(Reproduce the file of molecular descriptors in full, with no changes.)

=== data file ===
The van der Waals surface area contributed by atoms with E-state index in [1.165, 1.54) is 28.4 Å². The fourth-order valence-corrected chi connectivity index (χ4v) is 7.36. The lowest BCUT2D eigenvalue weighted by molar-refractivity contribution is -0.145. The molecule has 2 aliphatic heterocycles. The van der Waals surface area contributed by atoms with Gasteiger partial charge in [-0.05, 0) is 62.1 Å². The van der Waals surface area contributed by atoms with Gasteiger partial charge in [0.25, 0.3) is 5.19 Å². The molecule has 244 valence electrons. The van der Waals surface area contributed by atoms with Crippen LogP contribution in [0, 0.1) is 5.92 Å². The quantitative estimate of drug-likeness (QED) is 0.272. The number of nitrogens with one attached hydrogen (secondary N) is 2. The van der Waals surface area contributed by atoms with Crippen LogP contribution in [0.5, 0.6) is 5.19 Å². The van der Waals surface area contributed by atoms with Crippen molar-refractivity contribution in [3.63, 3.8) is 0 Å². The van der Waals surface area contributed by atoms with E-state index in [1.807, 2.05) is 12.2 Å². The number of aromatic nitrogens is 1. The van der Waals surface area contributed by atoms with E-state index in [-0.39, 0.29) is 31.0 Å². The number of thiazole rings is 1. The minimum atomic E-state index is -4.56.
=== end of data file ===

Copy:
The van der Waals surface area contributed by atoms with E-state index in [1.165, 1.54) is 28.4 Å². The fourth-order valence-corrected chi connectivity index (χ4v) is 7.36. The lowest BCUT2D eigenvalue weighted by molar-refractivity contribution is -0.145. The molecule has 2 aliphatic heterocycles. The van der Waals surface area contributed by atoms with Gasteiger partial charge in [-0.05, 0) is 62.1 Å². The van der Waals surface area contributed by atoms with Gasteiger partial charge in [0.25, 0.3) is 5.19 Å². The molecule has 244 valence electrons. The van der Waals surface area contributed by atoms with Crippen LogP contribution in [0, 0.1) is 5.92 Å². The quantitative estimate of drug-likeness (QED) is 0.272. The number of nitrogens with one attached hydrogen (secondary N) is 2. The van der Waals surface area contributed by atoms with Crippen LogP contribution in [0.5, 0.6) is 5.19 Å². The van der Waals surface area contributed by atoms with Crippen molar-refractivity contribution in [3.63, 3.8) is 0 Å². The van der Waals surface area contributed by atoms with E-state index in [1.807, 2.05) is 12.2 Å². The number of aromatic nitrogens is 1. The van der Waals surface area contributed by atoms with E-state index in [-0.39, 0.29) is 31.0 Å². The number of thiazole rings is 1. The minimum atomic E-state index is -4.56.